This also means that some immigrant-origin community members may have a skewed view of law enforcement agencies, seeing them as monolithic. Many may not understand the difference, for instance, between Immigration and Customs Enforcement raids and a local cop patrolling his/her beat. Things become more complex in light of recent federal policies, such as Immigration and Customs Enforcement’s 287(g) and Secure Communities initiatives, allowing or mandating that local police forces become involved in federal immigration enforcement issues.
Third are current political issues. For several years, certain organizations have in practice been placed on a political blacklist. The reasons behind this dynamic are too complex to describe at length in this article. What is important to know, particularly for local police departments, is that national politics may have an impact on how local law enforcement interactions may be perceived. It may also explain why certain federal law enforcement partners may choose to engage with some organizations and individuals and not with others.
How to Build Trust: Hearing Community Voices
Despite these issues faced by communities and law enforcement, there has been significant effort to increase engagement because the moral and material benefits appear to outweigh the costs. The previous section discussed what issues to be aware of. This section looks at what law enforcement can do by listening to community voices. Based on interviews with community leaders and activists, five themes stood out.
The first theme was a commitment on both sides “to stay the course” and remain engaged. This required dealing with internal and external pressures that tended to divide both sides, and effectively respond to arguments against partnership. As noted earlier, relations between various communities and law enforcement have fluctuated often.
Underlying this commitment to remain engaged was the next theme—the need for consistency and sustainability. Discussions were not a one-time event; meetings were regularly scheduled and conducted. In several metropolitan areas, such as Washington, D.C., Chicago, and Buffalo, the initial conversations, particularly in townhall and community roundtable forums, were rocky. However, through patience, persistence, and professionalism, relations were gradually transformed—in the words of the Chicago leader—“from mutual suspicion to partnership.”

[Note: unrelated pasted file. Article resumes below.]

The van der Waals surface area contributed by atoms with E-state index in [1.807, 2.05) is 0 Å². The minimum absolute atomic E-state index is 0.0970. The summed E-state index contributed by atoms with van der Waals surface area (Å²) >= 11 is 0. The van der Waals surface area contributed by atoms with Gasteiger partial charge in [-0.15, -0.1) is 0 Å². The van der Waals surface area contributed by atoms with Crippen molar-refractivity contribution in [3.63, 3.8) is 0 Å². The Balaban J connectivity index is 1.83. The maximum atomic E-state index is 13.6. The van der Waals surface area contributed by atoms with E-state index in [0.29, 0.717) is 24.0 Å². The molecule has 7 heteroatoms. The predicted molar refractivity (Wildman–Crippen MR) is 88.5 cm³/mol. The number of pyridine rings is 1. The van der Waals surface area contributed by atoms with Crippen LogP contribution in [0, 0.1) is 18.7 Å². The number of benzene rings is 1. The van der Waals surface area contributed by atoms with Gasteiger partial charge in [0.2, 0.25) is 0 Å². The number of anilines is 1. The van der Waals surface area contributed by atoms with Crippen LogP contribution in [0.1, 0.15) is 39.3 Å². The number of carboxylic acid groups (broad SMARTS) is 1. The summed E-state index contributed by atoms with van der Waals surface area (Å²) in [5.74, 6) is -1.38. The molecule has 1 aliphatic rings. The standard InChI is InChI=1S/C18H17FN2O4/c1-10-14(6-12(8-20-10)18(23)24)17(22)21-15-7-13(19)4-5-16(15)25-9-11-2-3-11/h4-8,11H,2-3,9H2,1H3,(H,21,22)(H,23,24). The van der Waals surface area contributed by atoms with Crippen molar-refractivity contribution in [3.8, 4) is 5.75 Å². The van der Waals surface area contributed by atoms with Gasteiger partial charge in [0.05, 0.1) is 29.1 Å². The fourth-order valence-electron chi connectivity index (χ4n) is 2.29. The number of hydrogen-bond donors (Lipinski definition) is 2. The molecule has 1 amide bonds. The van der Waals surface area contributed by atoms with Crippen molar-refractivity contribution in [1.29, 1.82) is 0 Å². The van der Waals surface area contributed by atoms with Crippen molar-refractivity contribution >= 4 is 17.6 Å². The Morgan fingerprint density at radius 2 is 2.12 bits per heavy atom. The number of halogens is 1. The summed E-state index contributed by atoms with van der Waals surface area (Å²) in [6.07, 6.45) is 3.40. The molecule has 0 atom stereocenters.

Maintaining this consistency is also key. As the Washington, D.C., interviewee half-jokingly remarked about his engagement with the local FBI office, “Over the last 8 years because of agents constantly coming and going, I have accumulated enough business cards that I filled an entire shoebox.”
Programs that nurture further communication and understanding—the third theme—are necessary to maintaining the consistency and sustainability of engagements. Chicago and Buffalo interviewees cited the FBI Citizens’ Academy program as an important mechanism for developing understanding and awareness of federal operations. At the local level, the Los Angeles interviewee also mentioned the importance of the local LA County Sheriff’s Muslim American Homeland Security Congress and the LA Police Department’s Muslim Forums. Both programs are held on a regular basis at rotating locations, including Islamic centers.